Session 3


the youth’s identity, experiences and family traditions

Indigenous perspectives

Being and becoming a good relative is an important aspect of Indigenous knowledge systems. It is something many Indigenous Peoples have in common. Before colonization, Indigenous Peoples’ traditional life ways developed to preserve relationships with the land, each other, the ancestors and the cosmos in order to maintain life. Being a good relative means our ways of doing and our action-taking help us to sustain good relations. Indigenous people see this as a responsibility to past, present and future generations.

Colonialism, in contrast, is characterized by a drive to make progress—always trying to change things, and not sustaining or showing respect and gratitude for what we already have.

Indigenous Peoples have many beautiful teachings about how to take good care of the body, mind and spirit that can offer us ways of seeing and responding to anxious youth with respect and dignity. Traditionally, Indigenous child-rearing practices, across cultures, were based on long periods of observing a child, to see their nature. Once adults felt they had a good sense of the nature of a particular child, they provided more direction and support to nurture the child’s gifts. Anxiety may have been perceived as the gifts of a highly sensitive and empathic child, who required support and traditional mentoring. As the child developed, the community embodied this gift, which was needed for one reason or another.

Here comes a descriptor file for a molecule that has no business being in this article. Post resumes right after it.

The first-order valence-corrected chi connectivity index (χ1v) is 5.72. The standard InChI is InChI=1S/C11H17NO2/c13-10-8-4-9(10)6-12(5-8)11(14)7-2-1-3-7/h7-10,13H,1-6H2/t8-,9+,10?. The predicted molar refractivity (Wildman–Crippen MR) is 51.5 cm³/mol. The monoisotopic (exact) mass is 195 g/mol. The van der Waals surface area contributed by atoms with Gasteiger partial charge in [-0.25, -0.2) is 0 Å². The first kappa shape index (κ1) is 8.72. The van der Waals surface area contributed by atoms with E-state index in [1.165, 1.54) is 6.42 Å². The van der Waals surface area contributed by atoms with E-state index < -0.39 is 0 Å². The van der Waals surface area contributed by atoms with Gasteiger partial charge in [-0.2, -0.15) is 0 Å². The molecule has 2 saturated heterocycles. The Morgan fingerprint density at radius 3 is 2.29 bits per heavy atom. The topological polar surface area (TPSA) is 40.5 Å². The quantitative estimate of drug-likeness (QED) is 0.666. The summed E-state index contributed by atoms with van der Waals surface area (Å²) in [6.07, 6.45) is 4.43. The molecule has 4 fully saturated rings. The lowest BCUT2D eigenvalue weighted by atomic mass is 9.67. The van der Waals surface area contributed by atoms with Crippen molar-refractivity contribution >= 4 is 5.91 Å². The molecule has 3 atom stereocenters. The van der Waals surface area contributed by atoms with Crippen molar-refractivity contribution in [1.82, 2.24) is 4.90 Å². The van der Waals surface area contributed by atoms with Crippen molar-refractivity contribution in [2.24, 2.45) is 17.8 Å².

Indigenous families and communities have many traditional ways to honour their children and youth.

Stories of honouring as medicine

'It's your path but you don't have to walk it alone.'

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